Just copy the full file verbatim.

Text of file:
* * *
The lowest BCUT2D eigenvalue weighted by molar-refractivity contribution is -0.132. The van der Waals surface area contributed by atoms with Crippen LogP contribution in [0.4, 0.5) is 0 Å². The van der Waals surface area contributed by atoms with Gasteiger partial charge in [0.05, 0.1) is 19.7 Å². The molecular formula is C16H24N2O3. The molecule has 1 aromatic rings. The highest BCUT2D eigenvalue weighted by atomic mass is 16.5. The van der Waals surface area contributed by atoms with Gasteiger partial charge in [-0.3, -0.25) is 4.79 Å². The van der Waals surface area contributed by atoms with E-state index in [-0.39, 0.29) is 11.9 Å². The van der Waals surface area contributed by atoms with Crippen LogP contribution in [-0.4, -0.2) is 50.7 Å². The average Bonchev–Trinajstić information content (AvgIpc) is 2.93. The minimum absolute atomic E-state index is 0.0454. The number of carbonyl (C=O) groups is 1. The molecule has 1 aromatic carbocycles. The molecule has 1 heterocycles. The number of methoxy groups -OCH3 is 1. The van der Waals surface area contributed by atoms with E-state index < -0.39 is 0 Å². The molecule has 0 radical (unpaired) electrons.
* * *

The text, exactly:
The lowest BCUT2D eigenvalue weighted by molar-refractivity contribution is -0.132. The van der Waals surface area contributed by atoms with Crippen LogP contribution in [0.4, 0.5) is 0 Å². The van der Waals surface area contributed by atoms with Gasteiger partial charge in [0.05, 0.1) is 19.7 Å². The molecular formula is C16H24N2O3. The molecule has 1 aromatic rings. The highest BCUT2D eigenvalue weighted by atomic mass is 16.5. The van der Waals surface area contributed by atoms with Gasteiger partial charge in [-0.3, -0.25) is 4.79 Å². The van der Waals surface area contributed by atoms with E-state index in [-0.39, 0.29) is 11.9 Å². The van der Waals surface area contributed by atoms with Crippen LogP contribution in [-0.4, -0.2) is 50.7 Å². The average Bonchev–Trinajstić information content (AvgIpc) is 2.93. The minimum absolute atomic E-state index is 0.0454. The number of carbonyl (C=O) groups is 1. The molecule has 1 aromatic carbocycles. The molecule has 1 heterocycles. The number of methoxy groups -OCH3 is 1. The van der Waals surface area contributed by atoms with E-state index < -0.39 is 0 Å². The molecule has 0 radical (unpaired) electrons.